US Ambassador reiterates message on interfaith understanding to Maltese and American educators

Newly appointed US ambassador to Malta Douglas Kmiec reiterated his message on interfaith dialogue to Maltese and American education policy-makers earlier this week during the Invitational International Seminar on Schooling (IISS) organised in Malta by the American Association of School Administrators (AASA) – more here

 

EC opens school in San Diego

Wednesday, 9th April 2008

EC opens school in San Diego 

Vanessa Macdonald

EC has acquired an English language school in San Diego in a multimillion dollar deal, its sixth outside Malta.

EC, a wholly Maltese owned organisation, started in Malta in 1991 and now has schools in London, Cambridge and Brighton in the UK, Cape Town in South Africa and Boston.

Group head Andrew Mangion said the plans were to expand in the US, making the most of the favourable dollar exchange rate and the imminent double taxation agreement, which means the effective tax rate on repatriated dividends would drop from 60 per cent to about 40 per cent.

US Ambassador Molly Bordonaro, who was present at the news conference unveiling the deal, said the double taxation agreement was now in its final stages and would be signed within weeks.

However, Mr Mangion noted that plans to expand to the US were laid down some two years ago, before either the weak dollar or any prospects of a double taxation agreement. “Of course, these factors help but we think the US is a very exciting market and plan to have as many as seven schools there by 2010,” he said.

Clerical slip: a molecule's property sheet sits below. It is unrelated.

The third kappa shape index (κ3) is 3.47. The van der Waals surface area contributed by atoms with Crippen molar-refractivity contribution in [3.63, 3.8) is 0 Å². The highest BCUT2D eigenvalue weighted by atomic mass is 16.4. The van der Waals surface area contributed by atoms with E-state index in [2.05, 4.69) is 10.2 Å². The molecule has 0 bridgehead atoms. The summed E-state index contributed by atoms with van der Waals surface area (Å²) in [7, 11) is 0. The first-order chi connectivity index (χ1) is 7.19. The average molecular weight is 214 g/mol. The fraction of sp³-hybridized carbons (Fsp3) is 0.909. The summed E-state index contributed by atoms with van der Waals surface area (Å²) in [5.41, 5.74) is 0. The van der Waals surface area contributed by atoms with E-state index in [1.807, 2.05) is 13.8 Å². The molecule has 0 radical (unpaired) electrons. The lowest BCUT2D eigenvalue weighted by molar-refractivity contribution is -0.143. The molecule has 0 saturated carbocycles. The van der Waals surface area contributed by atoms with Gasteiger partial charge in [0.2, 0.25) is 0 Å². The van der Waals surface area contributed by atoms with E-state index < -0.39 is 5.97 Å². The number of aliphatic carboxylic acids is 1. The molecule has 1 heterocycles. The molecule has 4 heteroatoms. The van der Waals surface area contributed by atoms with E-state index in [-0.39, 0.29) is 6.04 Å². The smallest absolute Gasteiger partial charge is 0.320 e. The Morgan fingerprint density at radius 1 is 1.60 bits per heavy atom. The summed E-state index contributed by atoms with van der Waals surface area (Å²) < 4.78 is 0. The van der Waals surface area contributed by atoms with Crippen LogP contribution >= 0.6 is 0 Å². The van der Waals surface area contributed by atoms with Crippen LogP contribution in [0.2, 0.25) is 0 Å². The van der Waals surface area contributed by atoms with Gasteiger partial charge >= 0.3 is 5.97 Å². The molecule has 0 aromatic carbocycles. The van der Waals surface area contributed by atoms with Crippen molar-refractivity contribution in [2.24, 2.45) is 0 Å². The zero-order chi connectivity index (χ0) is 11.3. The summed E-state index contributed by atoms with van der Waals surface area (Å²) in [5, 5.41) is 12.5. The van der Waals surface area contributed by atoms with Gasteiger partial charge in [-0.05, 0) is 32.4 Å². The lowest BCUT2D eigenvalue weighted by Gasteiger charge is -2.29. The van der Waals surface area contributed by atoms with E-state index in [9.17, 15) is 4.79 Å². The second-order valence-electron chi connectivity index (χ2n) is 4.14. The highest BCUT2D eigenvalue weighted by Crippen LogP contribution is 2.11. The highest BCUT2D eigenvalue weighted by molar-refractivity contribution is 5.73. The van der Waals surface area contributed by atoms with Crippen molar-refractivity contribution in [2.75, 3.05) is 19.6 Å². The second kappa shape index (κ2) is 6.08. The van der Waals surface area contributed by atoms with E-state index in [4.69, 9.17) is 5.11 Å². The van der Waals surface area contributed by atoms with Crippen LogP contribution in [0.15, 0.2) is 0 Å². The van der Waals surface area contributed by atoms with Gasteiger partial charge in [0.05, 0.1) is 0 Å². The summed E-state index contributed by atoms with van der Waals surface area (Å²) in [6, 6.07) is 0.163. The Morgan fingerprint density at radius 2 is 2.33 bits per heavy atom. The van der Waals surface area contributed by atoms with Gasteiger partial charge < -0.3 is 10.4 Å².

“The weak dollar also makes it a very cheap location for foreign students. The only thing we hope is that the American government makes the visa process smoother…”

The school in San Diego was established in 1994 and is located in an affluent suburb along the shores of the Pacific.

The school, which will be rebranded as EC San Diego, will be managed by Michelle Falzon and has about 25 staff in low season. EC plans to upgrade the 20-classroom school and its facilities to bring them in line with its other schools. It caters mostly for affluent European adults, including a strong market from Switzerland, with some Asians and South Americans. The school uses a mix of host families and residential units.

Ms Bordonaro expressed her admiration for the entrepreneurial spirit that enabled a Maltese company to invest in the US.

“We estimate that one in 50 Maltese work for American companies – not including franchises – so this shows that it is not one-sided,” she said.